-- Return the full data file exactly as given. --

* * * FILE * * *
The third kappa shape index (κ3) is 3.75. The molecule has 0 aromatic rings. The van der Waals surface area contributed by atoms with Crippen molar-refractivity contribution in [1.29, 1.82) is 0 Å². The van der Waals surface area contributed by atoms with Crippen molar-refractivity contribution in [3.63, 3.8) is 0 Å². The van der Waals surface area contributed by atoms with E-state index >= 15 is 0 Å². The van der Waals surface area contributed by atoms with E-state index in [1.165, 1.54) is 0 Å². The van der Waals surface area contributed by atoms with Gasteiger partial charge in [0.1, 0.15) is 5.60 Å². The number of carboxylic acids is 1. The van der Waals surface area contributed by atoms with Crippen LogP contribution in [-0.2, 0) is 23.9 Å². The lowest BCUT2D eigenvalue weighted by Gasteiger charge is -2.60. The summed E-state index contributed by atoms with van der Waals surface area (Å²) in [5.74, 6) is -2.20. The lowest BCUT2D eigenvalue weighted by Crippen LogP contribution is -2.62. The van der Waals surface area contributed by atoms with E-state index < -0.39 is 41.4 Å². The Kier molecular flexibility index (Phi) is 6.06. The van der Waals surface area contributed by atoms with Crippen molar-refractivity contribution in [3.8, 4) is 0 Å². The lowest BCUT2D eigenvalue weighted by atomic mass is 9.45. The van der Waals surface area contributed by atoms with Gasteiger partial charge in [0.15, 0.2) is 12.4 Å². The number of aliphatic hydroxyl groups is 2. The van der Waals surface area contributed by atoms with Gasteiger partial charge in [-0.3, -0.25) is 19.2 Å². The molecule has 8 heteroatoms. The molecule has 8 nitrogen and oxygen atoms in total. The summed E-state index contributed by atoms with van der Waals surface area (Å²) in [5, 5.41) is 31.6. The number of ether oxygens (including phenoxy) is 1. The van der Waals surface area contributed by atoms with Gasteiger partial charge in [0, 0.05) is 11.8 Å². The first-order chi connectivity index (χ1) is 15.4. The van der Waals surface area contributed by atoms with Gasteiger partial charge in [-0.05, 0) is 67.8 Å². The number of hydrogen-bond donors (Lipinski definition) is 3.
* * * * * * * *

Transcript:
The third kappa shape index (κ3) is 3.75. The molecule has 0 aromatic rings. The van der Waals surface area contributed by atoms with Crippen molar-refractivity contribution in [1.29, 1.82) is 0 Å². The van der Waals surface area contributed by atoms with Crippen molar-refractivity contribution in [3.63, 3.8) is 0 Å². The van der Waals surface area contributed by atoms with E-state index >= 15 is 0 Å². The van der Waals surface area contributed by atoms with E-state index in [1.165, 1.54) is 0 Å². The van der Waals surface area contributed by atoms with Gasteiger partial charge in [0.1, 0.15) is 5.60 Å². The number of carboxylic acids is 1. The van der Waals surface area contributed by atoms with Crippen LogP contribution in [-0.2, 0) is 23.9 Å². The lowest BCUT2D eigenvalue weighted by Gasteiger charge is -2.60. The summed E-state index contributed by atoms with van der Waals surface area (Å²) in [5.74, 6) is -2.20. The lowest BCUT2D eigenvalue weighted by Crippen LogP contribution is -2.62. The van der Waals surface area contributed by atoms with E-state index < -0.39 is 41.4 Å². The Kier molecular flexibility index (Phi) is 6.06. The van der Waals surface area contributed by atoms with Crippen molar-refractivity contribution in [3.8, 4) is 0 Å². The lowest BCUT2D eigenvalue weighted by atomic mass is 9.45. The van der Waals surface area contributed by atoms with Gasteiger partial charge in [0.15, 0.2) is 12.4 Å². The number of aliphatic hydroxyl groups is 2. The van der Waals surface area contributed by atoms with Gasteiger partial charge in [-0.3, -0.25) is 19.2 Å². The molecule has 8 heteroatoms. The molecule has 8 nitrogen and oxygen atoms in total. The summed E-state index contributed by atoms with van der Waals surface area (Å²) in [5, 5.41) is 31.6. The number of ether oxygens (including phenoxy) is 1. The van der Waals surface area contributed by atoms with Gasteiger partial charge in [0, 0.05) is 11.8 Å². The first-order chi connectivity index (χ1) is 15.4. The van der Waals surface area contributed by atoms with Gasteiger partial charge in [-0.05, 0) is 67.8 Å². The number of hydrogen-bond donors (Lipinski definition) is 3.